In the aftermath of the tragedy at Robb Elementary, attorney and podcaster Tom Fox implores us to look at our advanced understanding of compliance and behavior to ask ourselves: What can we do as individual professionals, and what can we do as a profession?
When it comes to suffering, one cannot help but think of Holocaust survivor Elie Wiesel who intoned, “Action is the only remedy to indifference: the most insidious danger of all.”
Last week saw one of the worst massacres ever of a schoolhouse. Twenty-one dead, including 19 children under the age of 10, killed at Robb Elementary School in Uvalde. Now every schoolchild in Texas will have to ask, “Mom, will I come home from school alive today?” Every child whose parent is a schoolteacher will have to ask, “Mom, will you come home alive today?”
In all my years of primary and secondary school I never had to say these things, let alone even think them. Uvalde is 60 miles from my hometown of Kerrville. It is the county seat of the next county over from Kerr County. My parents were educators; my mother taught elementary school for 30 years, and my father was a professor for 25 years. So, this one hit very, very close to home.
What can I do as a compliance professional? What can we do as a profession? We can take a stand. Golden State Warriors head coach Steve Kerr took a stand at the beginning of a press conference the day of the shooting when he said, “In the last 10 days, we’ve had elderly Black people killed in a supermarket in Buffalo, we’ve had Asian churchgoers killed in Southern California, now we have children murdered at school. When are we going to do something? I’m tired. I’m so tired of getting up here and offering condolences to the devastated families that are out there … I’m tired of the moments of silence. Enough.”
As compliance professionals, we can stand up and say what our profession and our companies stand for. Whether you call it corporate social responsibility, ESG or just plain decency, you and your company can say and do something. Tim Erblich, writing on LinkedIn, said “embody the values of your organization.” He suggested you can be visible, focus on employees’ mental health, review your political spending, match your employees’ charitable donations to help those suffering in Uvalde and support your community.
Matt Kelly, writing in Radical Compliance, went in a different direction by identifying the well-documented compliance failures of information and communication. Reports indicate that armed police officers were inside the school building but rather than storm the classroom and kill the assailant, they waited in the hallways for more than an hour.
Why? At this point we do not know, but the police have said (amid shifting statements, timelines and facts) that they believed the shooter had barricaded himself in a classroom and the students were dead. Of course, we know that students were very much alive inside the classroom because they were “calling 911 and begging for police to storm the room,” when officers were outside in the hallway. In other words, the information was present, but we do not know why the police did not act upon it. There, of course, is another possibility and that is that the information made it to 911 but for some reason was not relayed to a police commander at the school. If this is correct there was, as Kelly wrote, “a horrific failure of information and communication.”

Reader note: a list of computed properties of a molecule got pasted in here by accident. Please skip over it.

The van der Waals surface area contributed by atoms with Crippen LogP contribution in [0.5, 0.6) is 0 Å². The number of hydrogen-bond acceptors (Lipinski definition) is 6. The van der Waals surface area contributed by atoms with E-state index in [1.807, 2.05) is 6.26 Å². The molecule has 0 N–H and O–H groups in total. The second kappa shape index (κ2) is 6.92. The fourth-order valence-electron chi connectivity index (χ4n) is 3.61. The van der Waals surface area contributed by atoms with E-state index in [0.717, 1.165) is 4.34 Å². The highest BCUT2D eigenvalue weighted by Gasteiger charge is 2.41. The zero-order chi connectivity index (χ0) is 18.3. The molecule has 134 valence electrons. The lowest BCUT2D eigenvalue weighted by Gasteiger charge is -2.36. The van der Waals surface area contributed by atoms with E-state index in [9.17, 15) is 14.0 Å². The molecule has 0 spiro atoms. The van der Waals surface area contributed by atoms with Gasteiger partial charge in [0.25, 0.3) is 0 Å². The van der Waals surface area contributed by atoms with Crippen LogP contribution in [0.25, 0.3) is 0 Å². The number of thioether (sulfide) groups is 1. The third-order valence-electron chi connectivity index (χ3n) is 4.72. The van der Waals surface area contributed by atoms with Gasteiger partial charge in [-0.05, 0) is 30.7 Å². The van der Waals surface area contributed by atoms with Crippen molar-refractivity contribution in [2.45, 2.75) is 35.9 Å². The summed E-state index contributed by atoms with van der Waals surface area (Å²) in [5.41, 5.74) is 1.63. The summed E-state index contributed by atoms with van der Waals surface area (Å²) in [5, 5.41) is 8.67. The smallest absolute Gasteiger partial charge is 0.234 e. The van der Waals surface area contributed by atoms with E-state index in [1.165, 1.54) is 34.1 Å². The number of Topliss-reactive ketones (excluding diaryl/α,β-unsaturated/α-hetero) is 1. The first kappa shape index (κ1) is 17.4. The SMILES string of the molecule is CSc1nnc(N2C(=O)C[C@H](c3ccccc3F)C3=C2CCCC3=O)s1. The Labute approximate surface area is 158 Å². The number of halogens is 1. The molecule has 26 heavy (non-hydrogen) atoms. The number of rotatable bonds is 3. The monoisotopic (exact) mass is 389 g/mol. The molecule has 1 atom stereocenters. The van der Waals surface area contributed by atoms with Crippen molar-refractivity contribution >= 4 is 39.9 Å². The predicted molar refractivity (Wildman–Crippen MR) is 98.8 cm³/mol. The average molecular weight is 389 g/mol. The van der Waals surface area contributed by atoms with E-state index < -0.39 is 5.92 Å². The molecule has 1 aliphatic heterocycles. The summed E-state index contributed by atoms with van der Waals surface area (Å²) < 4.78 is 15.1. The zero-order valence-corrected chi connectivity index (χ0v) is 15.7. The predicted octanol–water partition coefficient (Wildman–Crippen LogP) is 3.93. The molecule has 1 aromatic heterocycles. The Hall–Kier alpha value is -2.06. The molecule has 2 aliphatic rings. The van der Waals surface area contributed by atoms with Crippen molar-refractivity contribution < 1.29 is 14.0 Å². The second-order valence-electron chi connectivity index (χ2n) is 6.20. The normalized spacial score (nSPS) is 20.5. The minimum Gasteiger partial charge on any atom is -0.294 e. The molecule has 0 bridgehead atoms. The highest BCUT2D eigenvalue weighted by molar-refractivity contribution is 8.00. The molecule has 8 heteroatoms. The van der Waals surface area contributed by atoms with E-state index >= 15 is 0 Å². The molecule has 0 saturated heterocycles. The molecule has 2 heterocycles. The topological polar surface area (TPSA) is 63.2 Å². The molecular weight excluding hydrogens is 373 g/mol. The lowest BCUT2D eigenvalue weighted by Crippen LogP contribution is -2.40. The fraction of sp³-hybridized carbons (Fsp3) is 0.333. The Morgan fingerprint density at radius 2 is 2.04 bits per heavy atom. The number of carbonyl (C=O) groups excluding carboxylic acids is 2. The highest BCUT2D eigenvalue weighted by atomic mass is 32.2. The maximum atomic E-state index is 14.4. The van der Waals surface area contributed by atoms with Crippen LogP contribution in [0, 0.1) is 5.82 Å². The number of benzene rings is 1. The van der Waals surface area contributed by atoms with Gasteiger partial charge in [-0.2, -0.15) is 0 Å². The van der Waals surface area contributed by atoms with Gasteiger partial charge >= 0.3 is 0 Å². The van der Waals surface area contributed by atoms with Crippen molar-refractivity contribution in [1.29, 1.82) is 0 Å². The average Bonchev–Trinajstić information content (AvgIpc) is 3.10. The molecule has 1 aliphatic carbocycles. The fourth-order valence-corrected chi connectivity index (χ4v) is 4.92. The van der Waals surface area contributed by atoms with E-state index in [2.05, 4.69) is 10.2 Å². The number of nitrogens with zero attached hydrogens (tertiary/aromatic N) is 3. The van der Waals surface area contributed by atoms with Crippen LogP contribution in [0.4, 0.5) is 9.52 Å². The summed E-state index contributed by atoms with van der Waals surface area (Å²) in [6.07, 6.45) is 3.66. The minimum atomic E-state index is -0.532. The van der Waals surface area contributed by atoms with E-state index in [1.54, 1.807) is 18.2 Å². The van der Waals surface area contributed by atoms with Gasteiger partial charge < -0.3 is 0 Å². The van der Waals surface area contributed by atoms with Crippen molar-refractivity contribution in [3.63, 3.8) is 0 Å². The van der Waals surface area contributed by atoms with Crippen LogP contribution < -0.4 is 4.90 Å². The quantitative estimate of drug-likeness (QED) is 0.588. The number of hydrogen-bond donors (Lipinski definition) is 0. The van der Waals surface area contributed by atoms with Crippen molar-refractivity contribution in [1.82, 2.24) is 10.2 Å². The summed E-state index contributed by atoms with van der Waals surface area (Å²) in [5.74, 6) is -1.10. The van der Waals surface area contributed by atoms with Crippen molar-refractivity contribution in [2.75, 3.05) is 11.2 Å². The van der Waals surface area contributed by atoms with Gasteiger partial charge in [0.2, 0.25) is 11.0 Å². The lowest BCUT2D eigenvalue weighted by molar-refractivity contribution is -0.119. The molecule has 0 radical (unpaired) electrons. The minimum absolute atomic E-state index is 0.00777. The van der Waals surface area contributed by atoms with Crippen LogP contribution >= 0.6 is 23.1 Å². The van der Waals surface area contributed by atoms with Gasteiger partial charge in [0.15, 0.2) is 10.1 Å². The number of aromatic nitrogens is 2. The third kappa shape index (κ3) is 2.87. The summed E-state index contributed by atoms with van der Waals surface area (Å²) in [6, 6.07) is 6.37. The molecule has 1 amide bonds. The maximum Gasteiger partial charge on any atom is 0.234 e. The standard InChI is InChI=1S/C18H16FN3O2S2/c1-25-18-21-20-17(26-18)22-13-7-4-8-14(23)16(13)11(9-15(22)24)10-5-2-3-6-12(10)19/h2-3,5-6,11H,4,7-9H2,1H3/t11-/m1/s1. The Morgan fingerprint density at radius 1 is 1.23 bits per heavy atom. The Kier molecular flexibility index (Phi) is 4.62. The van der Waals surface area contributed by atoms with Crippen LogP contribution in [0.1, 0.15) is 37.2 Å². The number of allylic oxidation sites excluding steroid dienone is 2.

Kelly went on to say that the “COSO internal control framework even has a principle dedicated to this exact issue: Principle 14: The organization internally communicates information, including objectives and responsibilities for internal control, necessary to support the functioning of internal control. This “Principle 14 drives at a critical point: organizations need to relay information to the appropriate decision-makers as quickly as possible. For high risks (and for police, there is no higher risk than an active shooter) that information needs to be relayed immediately,” Kelly wrote.
The final area for compliance professionals to consider is lines of authority and leadership in a crisis. According to the Houston Chronicle, “Uvalde police officers, Texas state troopers and members of the U.S. Border Patrol’s elite BORTAC squad all responded to the massacre at Robb Elementary a week ago. All were apparently brought to a standstill under the command of Uvalde CISD Police Chief Pete Arredondo, who officials say believed the shooter was no longer a risk to people in the school.”
Why was the person with the smallest force, least experience and least training for such situations in charge of a massacre site where 21 people were gunned down? Because in Texas, the highest-ranking officer who has jurisdiction over the site gets command. Since the shooting occurred on Uvalde School District property, “Arredondo — the top officer at the school’s small police department — would have been in charge of coordinating the response, handling communications and making decisions about how to stop the shooter,” the Chronicle reported. Obviously the lack of preparedness of Arredondo contributed to the tragedy.
The bottom line is that people in charge need to be prepared for true emergencies. Frankly, there cannot be more of an emergency than a mass shooting. Leaders have to be prepared to put themselves and their personnel on the line to protect children and (hopefully) save lives. Sadly, that did not happen in Uvalde. I cannot imagine a compliance professional would ever be put in a such a life-or-death situation, but the lessons from Uvalde can serve as an important reminder for all compliance professionals that very bad things can happen in the corporate world. Be prepared.